Closing is the final stage in a real estate purchase/sale transaction wherein various items are finalized, loose ends tied up, and the title is transferred from the owner to the buyer. In most cases, this involves two major aspects of the transaction: signing real estate documents and paying various closing costs.
What Are Closing Costs?
What Are Closing Costs?
Closing costs are monetary amounts that are paid during the closing portion of the real estate sale or transaction. Before the title can be conveyed to the purchaser, all closing costs must be paid off. These are basically costs that are accrued outside of or in addition to the actual sales price of the home or property.
Why are Closing Costs Necessary?
Why do you have to pay closing costs? It’s very likely that you’re already paying a down payment or another type of deposit to show good faith. You may already have a sizable mortgage payment for the foreseeable future.
The answer is, real estate transactions are complex and involve many moving parts. Some states require various inspections beyond the basic home inspections for which you may directly pay a home inspector. Property taxes, transfer taxes, insurance coverage, and various other additional fees that are required will be discussed below.
What Fees Can I Expect at Closing?
Closing costs typically constitute anywhere from 2 to 5 percent of the sales purchase price. Closing costs can include fees and other costs such as:
- Attorney fees, brokerage commissions, and other costs paid to professionals: These costs pay for attorneys to review documents on behalf of a buyer or a lender.
- Appraisal and inspection fees: This cost is paid to an appraisal company to evaluate the fair market value of a home.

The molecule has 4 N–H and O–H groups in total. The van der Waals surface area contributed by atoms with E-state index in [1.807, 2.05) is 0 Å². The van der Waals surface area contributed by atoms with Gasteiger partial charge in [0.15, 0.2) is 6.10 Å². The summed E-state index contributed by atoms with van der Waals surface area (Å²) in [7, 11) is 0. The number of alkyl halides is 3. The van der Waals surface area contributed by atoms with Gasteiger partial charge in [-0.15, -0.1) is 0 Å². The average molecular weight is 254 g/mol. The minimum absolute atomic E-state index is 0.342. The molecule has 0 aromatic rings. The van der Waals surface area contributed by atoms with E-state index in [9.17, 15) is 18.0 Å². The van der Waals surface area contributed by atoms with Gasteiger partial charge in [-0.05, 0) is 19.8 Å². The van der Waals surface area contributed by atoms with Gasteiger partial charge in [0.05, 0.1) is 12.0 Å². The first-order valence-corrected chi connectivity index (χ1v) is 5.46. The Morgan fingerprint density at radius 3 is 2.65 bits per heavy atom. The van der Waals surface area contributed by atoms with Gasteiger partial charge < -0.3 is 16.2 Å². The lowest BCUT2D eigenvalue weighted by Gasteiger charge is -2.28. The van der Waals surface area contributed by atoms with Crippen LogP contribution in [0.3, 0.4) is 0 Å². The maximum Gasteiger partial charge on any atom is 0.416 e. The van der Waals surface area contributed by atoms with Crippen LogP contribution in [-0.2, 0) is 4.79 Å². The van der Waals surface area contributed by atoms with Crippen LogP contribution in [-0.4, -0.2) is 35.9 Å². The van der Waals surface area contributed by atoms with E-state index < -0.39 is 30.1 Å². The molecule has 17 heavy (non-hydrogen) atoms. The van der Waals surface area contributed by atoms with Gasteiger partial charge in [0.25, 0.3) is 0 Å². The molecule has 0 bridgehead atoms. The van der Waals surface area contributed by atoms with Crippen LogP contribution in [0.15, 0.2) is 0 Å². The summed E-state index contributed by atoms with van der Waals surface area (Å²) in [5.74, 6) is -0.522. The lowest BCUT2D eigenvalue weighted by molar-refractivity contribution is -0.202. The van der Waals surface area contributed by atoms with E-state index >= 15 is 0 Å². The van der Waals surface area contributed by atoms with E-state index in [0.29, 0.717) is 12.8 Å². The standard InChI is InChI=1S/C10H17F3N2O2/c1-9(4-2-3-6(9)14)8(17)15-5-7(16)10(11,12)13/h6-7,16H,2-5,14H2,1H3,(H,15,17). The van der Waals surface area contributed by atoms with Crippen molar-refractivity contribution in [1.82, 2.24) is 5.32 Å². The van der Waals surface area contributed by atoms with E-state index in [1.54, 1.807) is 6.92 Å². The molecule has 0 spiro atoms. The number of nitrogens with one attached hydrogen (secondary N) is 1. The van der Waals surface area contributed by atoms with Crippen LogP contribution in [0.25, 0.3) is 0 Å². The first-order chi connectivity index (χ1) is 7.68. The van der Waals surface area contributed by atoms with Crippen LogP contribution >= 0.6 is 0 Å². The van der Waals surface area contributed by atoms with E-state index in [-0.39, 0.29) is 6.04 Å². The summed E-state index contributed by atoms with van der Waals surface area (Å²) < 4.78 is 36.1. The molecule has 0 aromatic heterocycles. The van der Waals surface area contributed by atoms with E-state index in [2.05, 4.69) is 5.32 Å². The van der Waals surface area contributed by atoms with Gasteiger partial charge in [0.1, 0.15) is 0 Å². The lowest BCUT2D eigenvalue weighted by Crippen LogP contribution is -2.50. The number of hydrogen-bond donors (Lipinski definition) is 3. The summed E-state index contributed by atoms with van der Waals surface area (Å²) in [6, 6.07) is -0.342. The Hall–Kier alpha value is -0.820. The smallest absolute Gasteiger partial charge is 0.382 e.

- Application fees: This fee covers the cost for a lender to process your application. This fee commonly covers credit checks for your credit score. Not all lenders charge an application fee, and this cost can often be negotiated. Before submitting an application, talk to your lender what this fee covers.
- Courier fees: These fees cover the cost of transporting documents to complete your loan transaction in the fastest manner possible.
- Flood Coverage: Third-party companies are usually hired to determine whether a property is located in a flood zone. If the property is found to be located within a flood zone, you will have to purchase flood insurance to be paid separately.
- Home Inspections: You will likely need to get your home inspected to verify the condition of the property and check for home repairs that may be needed before your home can close.
- Home Owners Association Transfer Fees: Sellers typically pay for this transfer, which shows that HOA dues are paid current, what the dues are, the association’s financial statements, and notices. Buyers should review these documents thoroughly to see whether there are any assessments, legal actions, or other items that may be of concern.
- Homeowner’s Insurance Fees: These fees cover potential damages to your home. Typically, your first year of homeowner’s insurance is paid at the time of closing.
- Lead-Based Paint Inspections: These fees cover the cost of professionally evaluating the potential for lead-based paint risk.
- Pest Inspection Fees: These fees cover the cost of inspecting for dry rot, ants, termites, and other pests. Pest inspections are required by some states. Some government loans also require pest inspections. Damage caused by termites, dry rot, or other wood damage can be expensive.
- Property Taxes: Lenders typically want any taxes due within 60 days of purchase by the loan servicer to be paid at the time of closing.